In the latest of a series of victories for the SEC under Section 304 – the
compensation clawback provision – of the Sarbanes-Oxley Act of 2002 (Section
304), the U.S. Court of Appeals for the 2nd Circuit has ruled, in a case of
first impression, that a company may not agree to indemnify its CEO or CFO for
any compensation or stock sale profits that the officers are required to
disgorge under Section 304.
Although the facts in the case involved an indemnification provision in a
settlement agreement, the logic of the ruling could extend to indemnification
provisions in companies’ charter documents and in directors’ and officers’
liability insurance policies as well.
Section 304 requires that a CEO or CFO of a public company reimburse the
company for any incentive compensation received or stock sale profits recognized
during the 12-month period following the filing of a financial statement that is
subsequently required to be restated as a result of misconduct.
The underlying case – In re: DHB Industries, Inc. Derivatives Litigation
– arose when the stock price of DHB Industries, a body armor manufacturer,
collapsed in late 2005 following revelations that DHB had used an inferior
material to manufacture its products. In 2006, civil and criminal cases were
filed against DHB’s former CFO and COO, alleging widespread accounting fraud at
the company in the years leading up to the collapse in its share value.
In 2007, DHB restated its annual financials for 2003, 2004 and 2005, and soon
afterward civil and criminal cases were filed against DHB’s former CEO David H.
Brooks as well. In its civil complaint against Brooks, the SEC alleged that the
former CEO had violated various securities laws and demanded disgorgement of
more than $186 million in stock sale proceeds and bonuses under Section 304.
In 2008, the federal district court, overseeing the consolidated derivative
and class action suits against the company, approved a settlement under which
DHB agreed to indemnify Brooks and DHB’s former CFO from any liability under
Section 304. The United States objected to the settlement on several grounds,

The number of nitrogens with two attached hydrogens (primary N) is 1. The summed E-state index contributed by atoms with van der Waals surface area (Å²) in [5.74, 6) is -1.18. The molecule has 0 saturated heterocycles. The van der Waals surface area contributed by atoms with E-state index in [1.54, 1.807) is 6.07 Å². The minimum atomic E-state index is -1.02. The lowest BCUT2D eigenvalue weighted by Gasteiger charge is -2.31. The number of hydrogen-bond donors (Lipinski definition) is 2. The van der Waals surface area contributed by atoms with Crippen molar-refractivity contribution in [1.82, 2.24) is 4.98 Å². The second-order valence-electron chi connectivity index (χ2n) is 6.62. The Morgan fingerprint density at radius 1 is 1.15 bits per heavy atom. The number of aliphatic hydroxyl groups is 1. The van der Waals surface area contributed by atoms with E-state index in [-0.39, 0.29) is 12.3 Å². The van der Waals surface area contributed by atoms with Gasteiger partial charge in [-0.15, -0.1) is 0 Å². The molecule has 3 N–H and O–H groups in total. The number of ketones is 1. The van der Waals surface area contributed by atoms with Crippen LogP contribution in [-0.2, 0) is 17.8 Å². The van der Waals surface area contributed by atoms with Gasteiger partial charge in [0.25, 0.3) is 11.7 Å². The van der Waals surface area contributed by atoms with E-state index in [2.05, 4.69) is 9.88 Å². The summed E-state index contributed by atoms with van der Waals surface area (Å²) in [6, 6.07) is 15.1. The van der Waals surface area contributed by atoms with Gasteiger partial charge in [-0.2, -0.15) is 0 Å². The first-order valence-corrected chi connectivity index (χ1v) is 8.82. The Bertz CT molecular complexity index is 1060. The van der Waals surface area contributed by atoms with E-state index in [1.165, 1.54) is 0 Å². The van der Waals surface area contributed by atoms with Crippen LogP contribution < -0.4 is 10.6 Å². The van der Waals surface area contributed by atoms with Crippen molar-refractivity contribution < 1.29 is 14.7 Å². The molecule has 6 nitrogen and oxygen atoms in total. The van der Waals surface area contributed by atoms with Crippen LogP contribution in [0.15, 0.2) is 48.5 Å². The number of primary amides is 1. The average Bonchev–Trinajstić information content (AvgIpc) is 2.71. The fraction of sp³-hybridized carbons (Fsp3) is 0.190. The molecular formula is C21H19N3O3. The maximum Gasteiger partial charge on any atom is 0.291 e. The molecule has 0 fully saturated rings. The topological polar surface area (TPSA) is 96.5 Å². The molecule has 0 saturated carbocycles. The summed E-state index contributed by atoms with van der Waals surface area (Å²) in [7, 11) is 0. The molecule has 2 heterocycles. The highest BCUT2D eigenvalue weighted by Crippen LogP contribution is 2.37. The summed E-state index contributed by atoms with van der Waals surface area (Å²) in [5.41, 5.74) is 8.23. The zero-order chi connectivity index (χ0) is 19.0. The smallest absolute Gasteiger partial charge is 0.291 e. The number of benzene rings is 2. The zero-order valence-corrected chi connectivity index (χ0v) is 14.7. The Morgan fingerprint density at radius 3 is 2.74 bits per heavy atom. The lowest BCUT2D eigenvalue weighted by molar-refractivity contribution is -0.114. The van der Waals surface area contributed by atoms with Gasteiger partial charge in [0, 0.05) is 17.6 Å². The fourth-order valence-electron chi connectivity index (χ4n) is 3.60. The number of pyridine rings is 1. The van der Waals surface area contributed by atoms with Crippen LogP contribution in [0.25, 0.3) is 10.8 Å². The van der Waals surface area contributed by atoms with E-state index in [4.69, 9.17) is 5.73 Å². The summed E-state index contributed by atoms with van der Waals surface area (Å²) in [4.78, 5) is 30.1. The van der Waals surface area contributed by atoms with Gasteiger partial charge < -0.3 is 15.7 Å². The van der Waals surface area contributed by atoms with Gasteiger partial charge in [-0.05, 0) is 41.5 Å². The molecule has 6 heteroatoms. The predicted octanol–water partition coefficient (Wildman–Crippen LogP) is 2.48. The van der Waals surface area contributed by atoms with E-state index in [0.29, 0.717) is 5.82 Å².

including that it undermined the SEC’s ability to hold Brooks and the former CFO
accountable under Section 304, and appealed the settlement to the 2nd Circuit.
On September 30, 2010, the 2nd Circuit overturned the settlement, ruling in the
government’s favor that a company may not agree to indemnify its CEO or CFO from
potential Section 304 liability.
In reaching its decision, the 2nd Circuit held (consistent with other courts
that have examined the issue) that private parties may not sue to enforce
Section 304. Since only the SEC can enforce Section 304, the court reasoned,
only the SEC should be permitted to settle a Section 304 claim as well – and the
indemnification agreement was effectively an attempt to settle Brooks’ Section
304 liability (at $0). Brooks’ counsel argued in vain that the indemnification
agreement – a private contract that didn’t bind the SEC – had no effect at all
on the SEC’s ability to pursue its Section 304 claim against him. The court’s
underlying policy concern appears to have been that the SEC would be less likely
to vigorously pursue Section 304 claims if it knew the company had agreed to
indemnify the executive, indirectly letting executives off the hook.
Although barred from indemnifying Section 304 liabilities, it seems parties
may achieve the same practical outcome by adjusting the settlement amount the
executive otherwise agrees to pay the company. For example, in the case at hand,
it might be expected that the parties (ignoring any credit risk) would react to
the 2nd Circuit’s ruling by reducing the settlement amount that Brooks
previously had agreed to pay the company by the present value of $186 million,
the approximate amount the company could now expect to receive from Brooks in
the future if the SEC were to be successful in its Section 304 claim.
This case should be distinguished from other recent notable cases under
Section 304 in which the SEC has pursued Section 304 claims against CEOs and
CFOs who were not alleged themselves to have engaged in any personal misconduct.
The SEC was recently successful in persuading a federal district court in
Arizona of the merits of this position in SEC. v. Jenkins, decided last
June. Here, Brooks and DHB’s former CFO were alleged to have personally violated
various securities laws in addition to Section 304. In combination, however, the
cases suggest that not even “innocent” CEOs and CFOs may be indemnified for
potential Section 304 liabilities.
This case also has potential implications for the compensation clawback
provisions in the recently enacted Dodd-Frank Wall Street Reform and Consumer
Protection Act (the Dodd-Frank Act). Under the Dodd-Frank Act clawback
provision, which will become effective once the SEC issues final rules (proposed
rules are expected in the second quarter of 2011), every public company will be
required to adopt a clawback policy that will require all current or former
executive officers (not just CEOs and CFOs) to repay any erroneously paid
incentive compensation received during a three-year period preceding a financial
The SEC’s position in the DHB case suggests that it may be inclined to take a
similar position against company indemnification of executive clawback
liabilities when it tackles the rules for the Dodd-Frank Act clawback provision,
although – based on the 2nd Circuit’s rationale, at least – this may depend on
whether the Dodd-Frank Act clawback provision permits private rights of action
(a question that is yet to be determined).